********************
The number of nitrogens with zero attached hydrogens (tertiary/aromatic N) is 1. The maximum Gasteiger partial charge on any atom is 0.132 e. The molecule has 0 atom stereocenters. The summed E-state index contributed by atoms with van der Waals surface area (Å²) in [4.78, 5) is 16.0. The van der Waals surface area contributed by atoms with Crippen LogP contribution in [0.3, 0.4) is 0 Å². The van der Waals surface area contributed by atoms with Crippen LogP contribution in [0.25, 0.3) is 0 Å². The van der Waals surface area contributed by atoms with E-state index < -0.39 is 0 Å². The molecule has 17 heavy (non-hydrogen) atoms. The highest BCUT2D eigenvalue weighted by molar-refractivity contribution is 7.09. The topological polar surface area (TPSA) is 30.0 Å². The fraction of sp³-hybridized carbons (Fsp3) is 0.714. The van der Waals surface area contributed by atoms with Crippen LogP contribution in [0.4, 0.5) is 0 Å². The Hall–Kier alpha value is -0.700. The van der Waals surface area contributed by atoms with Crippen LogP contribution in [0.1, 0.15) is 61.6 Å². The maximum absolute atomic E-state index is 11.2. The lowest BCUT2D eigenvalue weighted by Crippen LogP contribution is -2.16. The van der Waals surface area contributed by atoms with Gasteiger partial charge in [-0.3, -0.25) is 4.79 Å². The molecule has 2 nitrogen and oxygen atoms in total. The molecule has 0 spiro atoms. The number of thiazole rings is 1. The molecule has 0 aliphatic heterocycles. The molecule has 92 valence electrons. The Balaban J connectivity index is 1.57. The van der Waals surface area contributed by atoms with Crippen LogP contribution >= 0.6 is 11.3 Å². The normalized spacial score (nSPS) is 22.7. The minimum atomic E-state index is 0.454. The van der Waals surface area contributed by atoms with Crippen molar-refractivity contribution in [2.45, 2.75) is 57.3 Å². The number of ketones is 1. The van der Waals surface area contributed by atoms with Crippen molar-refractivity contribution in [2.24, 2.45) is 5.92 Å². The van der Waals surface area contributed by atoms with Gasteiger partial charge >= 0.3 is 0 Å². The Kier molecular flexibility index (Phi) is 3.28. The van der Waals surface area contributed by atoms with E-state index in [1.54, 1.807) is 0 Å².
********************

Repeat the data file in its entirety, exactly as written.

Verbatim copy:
The number of nitrogens with zero attached hydrogens (tertiary/aromatic N) is 1. The maximum Gasteiger partial charge on any atom is 0.132 e. The molecule has 0 atom stereocenters. The summed E-state index contributed by atoms with van der Waals surface area (Å²) in [4.78, 5) is 16.0. The van der Waals surface area contributed by atoms with Crippen LogP contribution in [0.3, 0.4) is 0 Å². The van der Waals surface area contributed by atoms with Crippen LogP contribution in [0.25, 0.3) is 0 Å². The van der Waals surface area contributed by atoms with E-state index < -0.39 is 0 Å². The molecule has 17 heavy (non-hydrogen) atoms. The highest BCUT2D eigenvalue weighted by molar-refractivity contribution is 7.09. The topological polar surface area (TPSA) is 30.0 Å². The fraction of sp³-hybridized carbons (Fsp3) is 0.714. The van der Waals surface area contributed by atoms with Crippen LogP contribution in [0.4, 0.5) is 0 Å². The Hall–Kier alpha value is -0.700. The van der Waals surface area contributed by atoms with Crippen LogP contribution in [0.1, 0.15) is 61.6 Å². The maximum absolute atomic E-state index is 11.2. The lowest BCUT2D eigenvalue weighted by Crippen LogP contribution is -2.16. The van der Waals surface area contributed by atoms with Gasteiger partial charge in [-0.3, -0.25) is 4.79 Å². The molecule has 2 nitrogen and oxygen atoms in total. The molecule has 0 spiro atoms. The number of thiazole rings is 1. The molecule has 0 aliphatic heterocycles. The molecule has 92 valence electrons. The Balaban J connectivity index is 1.57. The van der Waals surface area contributed by atoms with Crippen LogP contribution >= 0.6 is 11.3 Å². The normalized spacial score (nSPS) is 22.7. The minimum atomic E-state index is 0.454. The van der Waals surface area contributed by atoms with Crippen molar-refractivity contribution in [2.45, 2.75) is 57.3 Å². The number of ketones is 1. The van der Waals surface area contributed by atoms with Crippen molar-refractivity contribution in [2.24, 2.45) is 5.92 Å². The van der Waals surface area contributed by atoms with Gasteiger partial charge >= 0.3 is 0 Å². The Kier molecular flexibility index (Phi) is 3.28. The van der Waals surface area contributed by atoms with E-state index in [1.54, 1.807) is 0 Å².